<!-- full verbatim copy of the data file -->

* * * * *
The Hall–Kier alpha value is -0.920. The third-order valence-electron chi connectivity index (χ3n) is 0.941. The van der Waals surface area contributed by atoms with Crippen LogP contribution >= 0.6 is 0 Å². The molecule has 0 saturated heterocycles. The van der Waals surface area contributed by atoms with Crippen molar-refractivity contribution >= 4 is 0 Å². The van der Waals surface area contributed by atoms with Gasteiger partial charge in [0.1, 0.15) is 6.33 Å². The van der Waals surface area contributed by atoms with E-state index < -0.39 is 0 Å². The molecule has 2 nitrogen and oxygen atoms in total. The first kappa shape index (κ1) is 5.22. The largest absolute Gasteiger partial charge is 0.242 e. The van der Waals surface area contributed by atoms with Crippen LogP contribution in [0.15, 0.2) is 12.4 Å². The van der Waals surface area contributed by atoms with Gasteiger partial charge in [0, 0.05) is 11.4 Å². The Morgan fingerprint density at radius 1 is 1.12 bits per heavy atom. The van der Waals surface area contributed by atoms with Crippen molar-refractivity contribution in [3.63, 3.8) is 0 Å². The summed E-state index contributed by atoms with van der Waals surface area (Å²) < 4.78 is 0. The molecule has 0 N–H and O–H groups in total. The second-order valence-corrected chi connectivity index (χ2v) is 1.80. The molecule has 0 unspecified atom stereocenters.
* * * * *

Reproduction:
The Hall–Kier alpha value is -0.920. The third-order valence-electron chi connectivity index (χ3n) is 0.941. The van der Waals surface area contributed by atoms with Crippen LogP contribution >= 0.6 is 0 Å². The molecule has 0 saturated heterocycles. The van der Waals surface area contributed by atoms with Crippen molar-refractivity contribution >= 4 is 0 Å². The van der Waals surface area contributed by atoms with Gasteiger partial charge in [0.1, 0.15) is 6.33 Å². The van der Waals surface area contributed by atoms with E-state index < -0.39 is 0 Å². The molecule has 2 nitrogen and oxygen atoms in total. The first kappa shape index (κ1) is 5.22. The largest absolute Gasteiger partial charge is 0.242 e. The van der Waals surface area contributed by atoms with Crippen LogP contribution in [0.15, 0.2) is 12.4 Å². The van der Waals surface area contributed by atoms with Gasteiger partial charge in [0, 0.05) is 11.4 Å². The Morgan fingerprint density at radius 1 is 1.12 bits per heavy atom. The van der Waals surface area contributed by atoms with Crippen molar-refractivity contribution in [3.63, 3.8) is 0 Å². The summed E-state index contributed by atoms with van der Waals surface area (Å²) < 4.78 is 0. The molecule has 0 N–H and O–H groups in total. The second-order valence-corrected chi connectivity index (χ2v) is 1.80. The molecule has 0 unspecified atom stereocenters.